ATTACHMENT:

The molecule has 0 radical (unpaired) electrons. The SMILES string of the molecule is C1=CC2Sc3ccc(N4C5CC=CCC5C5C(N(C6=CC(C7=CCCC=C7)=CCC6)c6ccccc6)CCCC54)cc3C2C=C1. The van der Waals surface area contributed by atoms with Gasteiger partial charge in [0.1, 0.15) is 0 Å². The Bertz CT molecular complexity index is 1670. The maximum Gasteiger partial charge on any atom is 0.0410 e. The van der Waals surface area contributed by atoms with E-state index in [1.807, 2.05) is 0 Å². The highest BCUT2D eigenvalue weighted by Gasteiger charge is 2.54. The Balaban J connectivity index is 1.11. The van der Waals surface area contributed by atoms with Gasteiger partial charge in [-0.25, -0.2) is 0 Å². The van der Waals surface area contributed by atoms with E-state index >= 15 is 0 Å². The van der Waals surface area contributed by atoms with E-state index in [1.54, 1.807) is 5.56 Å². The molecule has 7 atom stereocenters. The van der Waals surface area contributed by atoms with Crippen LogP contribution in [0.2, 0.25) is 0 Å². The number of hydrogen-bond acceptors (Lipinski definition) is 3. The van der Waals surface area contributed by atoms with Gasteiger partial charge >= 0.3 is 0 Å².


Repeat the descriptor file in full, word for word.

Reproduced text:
The molecule has 0 radical (unpaired) electrons. The SMILES string of the molecule is C1=CC2Sc3ccc(N4C5CC=CCC5C5C(N(C6=CC(C7=CCCC=C7)=CCC6)c6ccccc6)CCCC54)cc3C2C=C1. The van der Waals surface area contributed by atoms with Gasteiger partial charge in [0.1, 0.15) is 0 Å². The Bertz CT molecular complexity index is 1670. The maximum Gasteiger partial charge on any atom is 0.0410 e. The van der Waals surface area contributed by atoms with E-state index in [1.807, 2.05) is 0 Å². The highest BCUT2D eigenvalue weighted by Gasteiger charge is 2.54. The Balaban J connectivity index is 1.11. The van der Waals surface area contributed by atoms with Gasteiger partial charge in [-0.25, -0.2) is 0 Å². The van der Waals surface area contributed by atoms with E-state index >= 15 is 0 Å². The van der Waals surface area contributed by atoms with E-state index in [1.54, 1.807) is 5.56 Å². The molecule has 7 atom stereocenters. The van der Waals surface area contributed by atoms with Crippen LogP contribution in [0.2, 0.25) is 0 Å². The number of hydrogen-bond acceptors (Lipinski definition) is 3. The van der Waals surface area contributed by atoms with Gasteiger partial charge >= 0.3 is 0 Å².